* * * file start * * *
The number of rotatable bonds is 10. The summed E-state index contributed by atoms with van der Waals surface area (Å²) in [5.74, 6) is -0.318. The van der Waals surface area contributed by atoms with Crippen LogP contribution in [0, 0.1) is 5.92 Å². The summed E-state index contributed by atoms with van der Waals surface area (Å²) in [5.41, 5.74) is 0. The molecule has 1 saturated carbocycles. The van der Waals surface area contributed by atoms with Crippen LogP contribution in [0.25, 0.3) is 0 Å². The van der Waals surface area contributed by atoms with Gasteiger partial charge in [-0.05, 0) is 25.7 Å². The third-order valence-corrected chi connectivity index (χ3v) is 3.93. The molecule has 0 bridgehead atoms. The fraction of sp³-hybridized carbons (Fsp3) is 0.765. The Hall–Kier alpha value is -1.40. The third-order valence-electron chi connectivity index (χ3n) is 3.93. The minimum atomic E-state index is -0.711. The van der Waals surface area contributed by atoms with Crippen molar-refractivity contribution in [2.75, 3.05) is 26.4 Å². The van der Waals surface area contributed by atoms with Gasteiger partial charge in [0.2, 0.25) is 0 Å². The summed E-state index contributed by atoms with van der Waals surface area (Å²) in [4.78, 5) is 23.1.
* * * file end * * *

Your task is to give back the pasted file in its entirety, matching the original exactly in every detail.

The number of rotatable bonds is 10. The summed E-state index contributed by atoms with van der Waals surface area (Å²) in [5.74, 6) is -0.318. The van der Waals surface area contributed by atoms with Crippen LogP contribution in [0, 0.1) is 5.92 Å². The summed E-state index contributed by atoms with van der Waals surface area (Å²) in [5.41, 5.74) is 0. The molecule has 1 saturated carbocycles. The van der Waals surface area contributed by atoms with Crippen LogP contribution in [0.25, 0.3) is 0 Å². The van der Waals surface area contributed by atoms with Gasteiger partial charge in [-0.05, 0) is 25.7 Å². The third-order valence-corrected chi connectivity index (χ3v) is 3.93. The molecule has 0 bridgehead atoms. The fraction of sp³-hybridized carbons (Fsp3) is 0.765. The Hall–Kier alpha value is -1.40. The third-order valence-electron chi connectivity index (χ3n) is 3.93. The minimum atomic E-state index is -0.711. The van der Waals surface area contributed by atoms with Crippen molar-refractivity contribution in [2.75, 3.05) is 26.4 Å². The van der Waals surface area contributed by atoms with Gasteiger partial charge in [0.2, 0.25) is 0 Å². The summed E-state index contributed by atoms with van der Waals surface area (Å²) in [4.78, 5) is 23.1.